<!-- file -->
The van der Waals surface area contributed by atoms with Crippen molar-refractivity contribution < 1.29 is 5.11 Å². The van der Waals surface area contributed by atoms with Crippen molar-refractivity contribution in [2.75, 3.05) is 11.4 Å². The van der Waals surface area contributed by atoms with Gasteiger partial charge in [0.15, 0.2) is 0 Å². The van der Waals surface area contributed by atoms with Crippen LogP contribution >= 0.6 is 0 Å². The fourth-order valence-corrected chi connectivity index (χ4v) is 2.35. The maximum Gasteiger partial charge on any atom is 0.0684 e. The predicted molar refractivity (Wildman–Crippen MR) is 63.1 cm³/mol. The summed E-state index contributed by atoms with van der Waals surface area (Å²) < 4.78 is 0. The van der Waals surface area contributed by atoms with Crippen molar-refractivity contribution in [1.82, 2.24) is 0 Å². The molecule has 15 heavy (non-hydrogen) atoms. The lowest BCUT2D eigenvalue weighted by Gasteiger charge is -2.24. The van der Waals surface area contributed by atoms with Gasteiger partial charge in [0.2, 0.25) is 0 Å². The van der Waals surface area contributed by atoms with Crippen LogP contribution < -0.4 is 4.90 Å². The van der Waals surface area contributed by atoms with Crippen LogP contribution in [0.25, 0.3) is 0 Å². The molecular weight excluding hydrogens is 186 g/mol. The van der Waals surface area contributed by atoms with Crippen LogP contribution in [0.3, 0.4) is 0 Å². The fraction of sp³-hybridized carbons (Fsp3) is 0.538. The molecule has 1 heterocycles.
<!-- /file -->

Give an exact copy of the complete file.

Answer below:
The van der Waals surface area contributed by atoms with Crippen molar-refractivity contribution < 1.29 is 5.11 Å². The van der Waals surface area contributed by atoms with Crippen molar-refractivity contribution in [2.75, 3.05) is 11.4 Å². The van der Waals surface area contributed by atoms with Gasteiger partial charge in [0.15, 0.2) is 0 Å². The van der Waals surface area contributed by atoms with Crippen LogP contribution >= 0.6 is 0 Å². The fourth-order valence-corrected chi connectivity index (χ4v) is 2.35. The maximum Gasteiger partial charge on any atom is 0.0684 e. The predicted molar refractivity (Wildman–Crippen MR) is 63.1 cm³/mol. The summed E-state index contributed by atoms with van der Waals surface area (Å²) < 4.78 is 0. The van der Waals surface area contributed by atoms with Crippen molar-refractivity contribution in [1.82, 2.24) is 0 Å². The molecule has 15 heavy (non-hydrogen) atoms. The lowest BCUT2D eigenvalue weighted by Gasteiger charge is -2.24. The van der Waals surface area contributed by atoms with Gasteiger partial charge in [0.2, 0.25) is 0 Å². The van der Waals surface area contributed by atoms with Crippen LogP contribution < -0.4 is 4.90 Å². The van der Waals surface area contributed by atoms with Crippen LogP contribution in [0.25, 0.3) is 0 Å². The molecular weight excluding hydrogens is 186 g/mol. The van der Waals surface area contributed by atoms with Crippen LogP contribution in [0.3, 0.4) is 0 Å². The fraction of sp³-hybridized carbons (Fsp3) is 0.538. The molecule has 1 heterocycles.